Lee Gold

From Wikipedia, the free encyclopedia

Lee Gold is a member of California science fiction fandom and a writer and editor in the role-playing game and filk music communities.[1]

Lee Gold
Lee Klingstein[2]
Occupation(s)Writer, Editor
Known forAlarums and Excursions
SpouseBarry Gold[3]


Gold became prominent after 1975 as the editor of Alarums and Excursions, a monthly amateur press association to which RPG writers have contributed over the years.[4][5][6] It won the Charles S. Roberts Award for Best Amateur Wargame Magazine in 1984, and the Origins Award for Best Amateur Game Periodical in 2000, 2001, and 2002.[7][8] Gold began the publication at the request of Bruce Pelz, who felt that discussion of Dungeons & Dragons was taking up too much space in APA-L, an amateur press association loosely associated with the Los Angeles Science Fantasy Society.[9]

Gold was listed in the 'Top 50 Most Influential People in the Adventure Game Market for Y2000'[10]

Professional Works[edit]

Her professional credits in the RPG field include Land of the Rising Sun and Lands of Adventure, published by Fantasy Games Unlimited; GURPS Japan, published by Steve Jackson Games; and Vikings, published by Iron Crown Enterprises.[11] Land of the Rising Sun (1980) was a Japanese-themed role-playing game using the Chivalry & Sorcery game system,[12]: 74  and Lands of Adventure (1983) used a game system meant for historical fantasy role-playing games.[12]

Gold's novel Valhalla: Absent Without Leave was published March 30, 2021 by Penmore Press. Gold wrote, "But the book isn't about the ancient Norse or the Vikings. It's about a modern hero who arrived at Valhalla with her D&D magic sword, Frostbite. Robin Grima isn't content to train in Valhalla to fight and die in Ragnarok. She wants to stop Ragnarok from happening! She doesn't care about the prophecies. She wants to win!".[13] Valhalla: Into The Darkness, the second novel in her trilogy, was published in early 2022.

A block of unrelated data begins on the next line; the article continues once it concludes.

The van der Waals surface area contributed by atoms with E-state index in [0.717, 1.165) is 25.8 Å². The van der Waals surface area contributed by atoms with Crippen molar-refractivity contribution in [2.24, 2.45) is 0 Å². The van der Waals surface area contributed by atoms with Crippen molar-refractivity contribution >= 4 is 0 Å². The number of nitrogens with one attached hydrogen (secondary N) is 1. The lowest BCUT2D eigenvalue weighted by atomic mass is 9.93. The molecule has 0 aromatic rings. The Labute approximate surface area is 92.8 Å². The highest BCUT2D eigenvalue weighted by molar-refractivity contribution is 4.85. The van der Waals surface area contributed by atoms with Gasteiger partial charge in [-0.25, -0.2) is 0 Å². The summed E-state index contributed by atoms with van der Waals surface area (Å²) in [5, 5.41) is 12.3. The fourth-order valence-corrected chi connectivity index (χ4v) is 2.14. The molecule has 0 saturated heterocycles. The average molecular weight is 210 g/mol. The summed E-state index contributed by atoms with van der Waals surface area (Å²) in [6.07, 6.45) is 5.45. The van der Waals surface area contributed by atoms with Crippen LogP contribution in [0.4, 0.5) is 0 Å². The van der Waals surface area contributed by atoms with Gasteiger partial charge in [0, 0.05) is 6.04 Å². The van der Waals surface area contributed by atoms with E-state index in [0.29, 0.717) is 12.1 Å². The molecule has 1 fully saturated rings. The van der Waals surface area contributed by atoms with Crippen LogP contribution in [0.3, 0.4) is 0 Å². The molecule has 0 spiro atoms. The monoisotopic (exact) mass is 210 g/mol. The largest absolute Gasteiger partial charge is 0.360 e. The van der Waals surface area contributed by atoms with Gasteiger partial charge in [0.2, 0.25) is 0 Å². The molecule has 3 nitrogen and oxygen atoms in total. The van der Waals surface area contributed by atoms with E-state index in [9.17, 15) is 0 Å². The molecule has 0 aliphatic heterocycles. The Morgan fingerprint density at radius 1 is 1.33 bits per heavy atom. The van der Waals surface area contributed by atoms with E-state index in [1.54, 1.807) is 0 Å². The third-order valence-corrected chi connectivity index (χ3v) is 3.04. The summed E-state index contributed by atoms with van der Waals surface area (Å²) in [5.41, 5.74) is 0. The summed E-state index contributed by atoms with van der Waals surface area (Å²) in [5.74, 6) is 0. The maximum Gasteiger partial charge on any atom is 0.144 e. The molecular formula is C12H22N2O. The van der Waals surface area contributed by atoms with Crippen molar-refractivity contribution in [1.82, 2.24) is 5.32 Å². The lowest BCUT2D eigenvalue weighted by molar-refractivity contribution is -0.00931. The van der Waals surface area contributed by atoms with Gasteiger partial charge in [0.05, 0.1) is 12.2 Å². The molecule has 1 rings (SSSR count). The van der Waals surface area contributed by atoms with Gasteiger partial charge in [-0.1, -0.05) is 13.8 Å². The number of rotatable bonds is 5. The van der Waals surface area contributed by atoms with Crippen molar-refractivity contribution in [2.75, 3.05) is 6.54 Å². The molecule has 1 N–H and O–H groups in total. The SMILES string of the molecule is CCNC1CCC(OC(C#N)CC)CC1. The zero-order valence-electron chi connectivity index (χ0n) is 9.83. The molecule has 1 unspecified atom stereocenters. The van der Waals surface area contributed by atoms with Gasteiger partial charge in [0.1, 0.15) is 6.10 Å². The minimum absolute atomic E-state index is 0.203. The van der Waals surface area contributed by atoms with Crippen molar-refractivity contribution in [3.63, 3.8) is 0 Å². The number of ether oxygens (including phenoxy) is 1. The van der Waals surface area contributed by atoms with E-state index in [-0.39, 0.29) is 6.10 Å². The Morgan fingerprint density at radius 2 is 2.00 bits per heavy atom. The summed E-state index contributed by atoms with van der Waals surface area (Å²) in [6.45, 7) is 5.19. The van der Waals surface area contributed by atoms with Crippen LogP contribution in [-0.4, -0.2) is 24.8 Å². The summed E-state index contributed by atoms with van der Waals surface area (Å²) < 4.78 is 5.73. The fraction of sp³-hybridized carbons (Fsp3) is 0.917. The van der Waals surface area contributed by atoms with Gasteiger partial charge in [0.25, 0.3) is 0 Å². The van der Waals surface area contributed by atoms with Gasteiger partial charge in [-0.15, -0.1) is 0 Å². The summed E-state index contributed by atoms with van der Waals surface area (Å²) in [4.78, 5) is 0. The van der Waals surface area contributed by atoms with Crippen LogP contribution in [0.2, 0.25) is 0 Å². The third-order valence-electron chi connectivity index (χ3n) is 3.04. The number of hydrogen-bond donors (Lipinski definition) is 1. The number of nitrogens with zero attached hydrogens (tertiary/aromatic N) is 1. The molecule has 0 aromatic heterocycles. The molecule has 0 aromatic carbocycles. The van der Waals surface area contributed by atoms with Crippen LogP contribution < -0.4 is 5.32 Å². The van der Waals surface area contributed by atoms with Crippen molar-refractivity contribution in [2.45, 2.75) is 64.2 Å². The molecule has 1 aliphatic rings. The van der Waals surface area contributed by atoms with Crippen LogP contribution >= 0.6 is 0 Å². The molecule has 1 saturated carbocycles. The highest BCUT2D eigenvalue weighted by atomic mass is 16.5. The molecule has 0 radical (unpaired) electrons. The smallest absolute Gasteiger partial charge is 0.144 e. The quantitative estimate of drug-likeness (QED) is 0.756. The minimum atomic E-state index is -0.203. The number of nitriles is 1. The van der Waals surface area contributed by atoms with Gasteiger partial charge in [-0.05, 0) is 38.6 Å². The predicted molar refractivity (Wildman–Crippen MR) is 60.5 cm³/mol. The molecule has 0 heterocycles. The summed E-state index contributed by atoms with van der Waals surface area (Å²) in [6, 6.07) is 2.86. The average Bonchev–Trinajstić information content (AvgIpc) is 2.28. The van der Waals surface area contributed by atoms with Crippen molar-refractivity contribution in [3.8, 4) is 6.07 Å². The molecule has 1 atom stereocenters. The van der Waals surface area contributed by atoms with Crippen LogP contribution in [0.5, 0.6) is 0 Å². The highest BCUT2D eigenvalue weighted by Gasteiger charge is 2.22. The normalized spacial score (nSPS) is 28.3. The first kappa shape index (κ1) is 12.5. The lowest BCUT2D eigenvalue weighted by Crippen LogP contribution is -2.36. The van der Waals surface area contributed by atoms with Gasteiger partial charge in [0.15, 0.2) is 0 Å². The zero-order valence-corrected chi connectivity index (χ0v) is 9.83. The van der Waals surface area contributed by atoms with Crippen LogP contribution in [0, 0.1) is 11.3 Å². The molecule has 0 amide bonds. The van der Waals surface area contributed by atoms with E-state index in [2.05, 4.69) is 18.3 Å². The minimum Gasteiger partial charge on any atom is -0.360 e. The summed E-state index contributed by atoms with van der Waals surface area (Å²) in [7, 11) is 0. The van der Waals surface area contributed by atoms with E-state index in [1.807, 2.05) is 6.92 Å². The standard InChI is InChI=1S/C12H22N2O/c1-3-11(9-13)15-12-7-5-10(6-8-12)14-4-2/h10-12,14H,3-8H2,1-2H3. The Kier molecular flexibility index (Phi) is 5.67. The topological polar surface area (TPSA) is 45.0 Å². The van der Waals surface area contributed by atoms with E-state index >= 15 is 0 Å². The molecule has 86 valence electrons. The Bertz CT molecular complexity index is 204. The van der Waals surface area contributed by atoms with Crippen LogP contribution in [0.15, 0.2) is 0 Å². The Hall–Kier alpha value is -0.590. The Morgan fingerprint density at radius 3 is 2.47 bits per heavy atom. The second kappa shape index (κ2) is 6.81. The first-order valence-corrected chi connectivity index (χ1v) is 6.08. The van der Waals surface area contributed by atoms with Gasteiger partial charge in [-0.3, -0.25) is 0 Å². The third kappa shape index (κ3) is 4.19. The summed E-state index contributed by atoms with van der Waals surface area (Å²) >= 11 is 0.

Land of the Rising Sun #2 was named Best Roleplaying Expansion (People's Choice) by UK Games Expo 2021.[14]


In 1988, Gold (who had been filking since 1967) also began publishing Xenofilkia,[4] a bimonthly collection of filk lyrics (and some sheet music). Over 400 songwriters have contributed, including Leslie Fish, Tom Smith and Bob Kanefsky.[15] Although Gold has published filk lyrics, she has never recorded for public distribution.[citation needed]

Lee and Barry Gold were jointly inducted into the Filk Hall of Fame in 1997[16] and were Interfilk guests at Ohio Valley Filk Fest in 2000.[17][18]

Lee and Barry Gold were Featured Filkers at Boskone 44 in 2007.[19]

In 2012, Gold published Dr. Jane's Songs, a compilation of all of Dr. Jane's songs that Jim Robinson could find in his archives, plus a few that Lee Gold found from other sources, with illustrations.[20] In 2014, she published a compilation of all the songs by Cynthia McQuillin that Gold, Robinson, McQuillin's literary executors and several other people could track down, over 450 pages of songs.[21]

Publishing history[edit]